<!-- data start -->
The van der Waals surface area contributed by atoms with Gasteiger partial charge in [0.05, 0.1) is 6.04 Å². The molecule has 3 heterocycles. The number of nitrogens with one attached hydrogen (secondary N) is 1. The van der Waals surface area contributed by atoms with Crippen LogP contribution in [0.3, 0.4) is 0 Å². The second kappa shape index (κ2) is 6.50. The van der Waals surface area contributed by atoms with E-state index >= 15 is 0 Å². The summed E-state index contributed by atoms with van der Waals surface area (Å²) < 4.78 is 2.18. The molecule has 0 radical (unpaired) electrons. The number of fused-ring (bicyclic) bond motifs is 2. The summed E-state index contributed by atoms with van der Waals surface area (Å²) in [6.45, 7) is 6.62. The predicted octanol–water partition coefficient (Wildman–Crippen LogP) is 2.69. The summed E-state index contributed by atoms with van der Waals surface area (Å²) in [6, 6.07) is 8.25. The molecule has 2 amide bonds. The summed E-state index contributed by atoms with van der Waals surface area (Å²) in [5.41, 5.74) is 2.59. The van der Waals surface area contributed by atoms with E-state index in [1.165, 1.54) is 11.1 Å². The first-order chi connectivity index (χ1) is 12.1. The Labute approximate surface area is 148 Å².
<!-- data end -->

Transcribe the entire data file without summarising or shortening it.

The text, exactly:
The van der Waals surface area contributed by atoms with Gasteiger partial charge in [0.05, 0.1) is 6.04 Å². The molecule has 3 heterocycles. The number of nitrogens with one attached hydrogen (secondary N) is 1. The van der Waals surface area contributed by atoms with Crippen LogP contribution in [0.3, 0.4) is 0 Å². The second kappa shape index (κ2) is 6.50. The van der Waals surface area contributed by atoms with E-state index >= 15 is 0 Å². The summed E-state index contributed by atoms with van der Waals surface area (Å²) < 4.78 is 2.18. The molecule has 0 radical (unpaired) electrons. The number of fused-ring (bicyclic) bond motifs is 2. The summed E-state index contributed by atoms with van der Waals surface area (Å²) in [6.45, 7) is 6.62. The predicted octanol–water partition coefficient (Wildman–Crippen LogP) is 2.69. The summed E-state index contributed by atoms with van der Waals surface area (Å²) in [6, 6.07) is 8.25. The molecule has 2 amide bonds. The summed E-state index contributed by atoms with van der Waals surface area (Å²) in [5.41, 5.74) is 2.59. The van der Waals surface area contributed by atoms with E-state index in [1.165, 1.54) is 11.1 Å². The first-order chi connectivity index (χ1) is 12.1. The Labute approximate surface area is 148 Å².